Alternative names: “Llanitos”
Location: Rock of Gibraltar, peninsula at southernmost point of Spain
Population: 20,000 of total population of 29,200
% of population: 68%
Language: English, Spanish, “Llanito” (“Yanito”)
The Gibraltarians are the permanent residents of the Rock of Gibraltar, under UK sovereignty for over two centuries. Its population derives from a mixture of peoples — Catalans, Spaniards, Genoese, Portuguese, Maltese and British. Most Gibraltarians read and speak English and Spanish although a local dialect, Llanito, is also spoken. Their nationality is British although they are not entitled to automatic residence in the UK.
The Rock was seized by the British from the Spanish in 1704 and confirmed as a British possession “. . . for ever . . .”in 1713 by the Treaty of Utrecht. Gibraltar became a crown colony in 1830 and remained an important British naval and military base thereafter. It was granted a greater measure of self-government in 1964 and a new constitution in 1969 giving it a House of Assembly. Spain had brought the Gibraltar question before the UN in 1963 and 1964 and had imposed restrictions on passage between Gibraltar and Spain from 1966. At a referendum held in the colony in September 1967 Gibraltarians voted overwhelmingly (12,762 to 44) to retain association with the UK. Spain closed the frontier with Gibraltar in June 1969; despite improved relations with the UK after the death of Franco it remained closed until February 1985.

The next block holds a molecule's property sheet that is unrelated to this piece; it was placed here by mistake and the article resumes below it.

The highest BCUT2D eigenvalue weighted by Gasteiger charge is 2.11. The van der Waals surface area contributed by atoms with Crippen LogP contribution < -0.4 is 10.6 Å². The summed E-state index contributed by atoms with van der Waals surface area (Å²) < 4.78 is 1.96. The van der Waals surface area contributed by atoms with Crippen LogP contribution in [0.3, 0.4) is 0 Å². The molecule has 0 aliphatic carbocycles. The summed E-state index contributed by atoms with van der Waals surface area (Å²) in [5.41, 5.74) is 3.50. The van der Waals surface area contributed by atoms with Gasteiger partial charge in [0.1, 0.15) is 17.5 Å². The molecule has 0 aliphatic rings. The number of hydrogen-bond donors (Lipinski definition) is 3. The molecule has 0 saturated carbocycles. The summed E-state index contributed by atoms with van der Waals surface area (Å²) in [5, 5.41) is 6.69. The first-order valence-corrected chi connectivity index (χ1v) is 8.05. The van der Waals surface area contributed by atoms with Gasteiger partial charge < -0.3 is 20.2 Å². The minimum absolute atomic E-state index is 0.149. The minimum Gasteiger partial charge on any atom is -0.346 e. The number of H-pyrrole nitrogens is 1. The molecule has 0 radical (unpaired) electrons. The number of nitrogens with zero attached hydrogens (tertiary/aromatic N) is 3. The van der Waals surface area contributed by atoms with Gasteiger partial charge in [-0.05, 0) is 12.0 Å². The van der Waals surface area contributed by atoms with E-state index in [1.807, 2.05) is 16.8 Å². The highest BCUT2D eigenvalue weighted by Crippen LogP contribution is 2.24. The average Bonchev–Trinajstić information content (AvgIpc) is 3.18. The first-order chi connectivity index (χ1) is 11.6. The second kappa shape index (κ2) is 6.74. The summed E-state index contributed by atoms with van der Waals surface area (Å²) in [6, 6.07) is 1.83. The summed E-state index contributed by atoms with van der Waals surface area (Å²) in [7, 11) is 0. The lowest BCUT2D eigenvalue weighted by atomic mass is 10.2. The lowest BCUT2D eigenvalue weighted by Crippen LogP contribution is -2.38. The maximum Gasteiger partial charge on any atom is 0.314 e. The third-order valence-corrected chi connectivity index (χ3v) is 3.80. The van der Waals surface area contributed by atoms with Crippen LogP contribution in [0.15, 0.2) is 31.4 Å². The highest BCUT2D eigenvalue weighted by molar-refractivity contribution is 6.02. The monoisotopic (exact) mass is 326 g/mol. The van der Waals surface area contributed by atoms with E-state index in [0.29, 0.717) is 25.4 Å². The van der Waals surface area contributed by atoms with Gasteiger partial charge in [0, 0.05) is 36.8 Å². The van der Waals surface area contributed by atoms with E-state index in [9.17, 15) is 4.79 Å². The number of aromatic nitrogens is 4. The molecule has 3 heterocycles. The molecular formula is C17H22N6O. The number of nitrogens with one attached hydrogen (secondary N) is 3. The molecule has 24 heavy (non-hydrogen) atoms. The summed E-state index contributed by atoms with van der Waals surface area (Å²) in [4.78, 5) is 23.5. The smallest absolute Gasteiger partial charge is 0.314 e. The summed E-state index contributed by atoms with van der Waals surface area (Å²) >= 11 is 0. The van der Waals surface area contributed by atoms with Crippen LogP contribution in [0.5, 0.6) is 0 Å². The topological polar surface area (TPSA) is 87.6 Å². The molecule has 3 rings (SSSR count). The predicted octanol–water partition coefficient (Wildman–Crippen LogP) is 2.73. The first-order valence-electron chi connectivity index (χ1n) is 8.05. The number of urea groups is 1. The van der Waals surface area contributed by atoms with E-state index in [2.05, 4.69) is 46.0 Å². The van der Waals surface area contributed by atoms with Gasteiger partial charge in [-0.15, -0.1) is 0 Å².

Several developments since 1985 have given indications that both Spain and the UK are attempting to find a new status for Gibraltar. The 1981 Immigration Act gave Gibraltarians (along with Hong Kong) British dependent territory status and “British Overseas” passports which in effect deprived them of the automatic right of abode in the UK. Economically the reopening of the border has resulted in increased ties of work, trade and tourism between Gibraltarians and Spaniards. The announcement by the UK in early 1989 that it would withdraw the garrison presently based in Gibraltar would eventually also result in a loss of jobs and greater interdependence with the mainland.
In March 1987, after two decades of Conservative government in Gibraltar, the Socialists gained power under Joe Bossano with eventual independence for Gibraltar as a goal. It was felt that the removal of border controls and further moves towards unity within the European Communities after 1992 might make previous Spanish claims for sovereignty redundant. In February 1989 the Spanish Foreign Minister suggested that Gibraltar might become a European Hong Kong, with Spain gaining control over the territory but with the people retaining their existing rights, laws and customs. However the UK Foreign Secretary assured Gibraltarians that there would be no change in Gibraltar’s status against their wishes.
(See also Ceuta and Melilla)